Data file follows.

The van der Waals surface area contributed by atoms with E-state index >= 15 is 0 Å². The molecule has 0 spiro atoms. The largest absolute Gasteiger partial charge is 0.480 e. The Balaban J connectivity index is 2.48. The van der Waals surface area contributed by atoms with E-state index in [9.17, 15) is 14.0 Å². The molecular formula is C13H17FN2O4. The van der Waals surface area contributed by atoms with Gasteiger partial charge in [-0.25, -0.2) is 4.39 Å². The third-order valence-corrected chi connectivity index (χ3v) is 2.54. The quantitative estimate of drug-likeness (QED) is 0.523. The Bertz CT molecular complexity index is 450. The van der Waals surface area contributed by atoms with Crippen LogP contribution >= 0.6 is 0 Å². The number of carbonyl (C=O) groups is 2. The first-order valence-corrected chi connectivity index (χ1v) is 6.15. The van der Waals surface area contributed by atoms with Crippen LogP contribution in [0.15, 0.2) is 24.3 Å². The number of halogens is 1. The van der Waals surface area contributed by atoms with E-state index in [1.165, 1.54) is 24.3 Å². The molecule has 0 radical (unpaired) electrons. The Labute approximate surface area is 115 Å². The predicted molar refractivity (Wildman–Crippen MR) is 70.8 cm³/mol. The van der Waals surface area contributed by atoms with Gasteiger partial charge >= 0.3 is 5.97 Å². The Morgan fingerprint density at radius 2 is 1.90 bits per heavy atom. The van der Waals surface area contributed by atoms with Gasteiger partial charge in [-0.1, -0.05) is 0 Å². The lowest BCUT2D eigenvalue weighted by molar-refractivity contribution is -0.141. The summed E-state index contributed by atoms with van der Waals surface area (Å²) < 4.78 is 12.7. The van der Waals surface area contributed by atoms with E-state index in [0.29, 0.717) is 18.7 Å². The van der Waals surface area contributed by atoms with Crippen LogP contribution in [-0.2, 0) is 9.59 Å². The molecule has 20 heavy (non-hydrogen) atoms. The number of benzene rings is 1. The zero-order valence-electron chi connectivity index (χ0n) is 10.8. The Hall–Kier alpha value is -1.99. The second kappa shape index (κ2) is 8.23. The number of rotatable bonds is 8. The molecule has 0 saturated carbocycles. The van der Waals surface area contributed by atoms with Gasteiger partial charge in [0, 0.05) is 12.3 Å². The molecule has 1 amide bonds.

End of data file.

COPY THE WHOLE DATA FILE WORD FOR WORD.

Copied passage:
The van der Waals surface area contributed by atoms with E-state index >= 15 is 0 Å². The molecule has 0 spiro atoms. The largest absolute Gasteiger partial charge is 0.480 e. The Balaban J connectivity index is 2.48. The van der Waals surface area contributed by atoms with E-state index in [9.17, 15) is 14.0 Å². The molecular formula is C13H17FN2O4. The van der Waals surface area contributed by atoms with Gasteiger partial charge in [-0.25, -0.2) is 4.39 Å². The third-order valence-corrected chi connectivity index (χ3v) is 2.54. The quantitative estimate of drug-likeness (QED) is 0.523. The Bertz CT molecular complexity index is 450. The van der Waals surface area contributed by atoms with Crippen LogP contribution >= 0.6 is 0 Å². The number of carbonyl (C=O) groups is 2. The first-order valence-corrected chi connectivity index (χ1v) is 6.15. The van der Waals surface area contributed by atoms with Crippen LogP contribution in [0.15, 0.2) is 24.3 Å². The number of halogens is 1. The van der Waals surface area contributed by atoms with E-state index in [1.165, 1.54) is 24.3 Å². The molecule has 0 radical (unpaired) electrons. The Labute approximate surface area is 115 Å². The predicted molar refractivity (Wildman–Crippen MR) is 70.8 cm³/mol. The van der Waals surface area contributed by atoms with Gasteiger partial charge >= 0.3 is 5.97 Å². The Morgan fingerprint density at radius 2 is 1.90 bits per heavy atom. The van der Waals surface area contributed by atoms with Gasteiger partial charge in [-0.1, -0.05) is 0 Å². The lowest BCUT2D eigenvalue weighted by molar-refractivity contribution is -0.141. The summed E-state index contributed by atoms with van der Waals surface area (Å²) < 4.78 is 12.7. The van der Waals surface area contributed by atoms with E-state index in [0.29, 0.717) is 18.7 Å². The van der Waals surface area contributed by atoms with Crippen LogP contribution in [-0.2, 0) is 9.59 Å². The molecule has 20 heavy (non-hydrogen) atoms. The number of benzene rings is 1. The zero-order valence-electron chi connectivity index (χ0n) is 10.8. The Hall–Kier alpha value is -1.99. The second kappa shape index (κ2) is 8.23. The number of rotatable bonds is 8. The molecule has 0 saturated carbocycles. The van der Waals surface area contributed by atoms with Gasteiger partial charge in [0, 0.05) is 12.3 Å². The molecule has 1 amide bonds.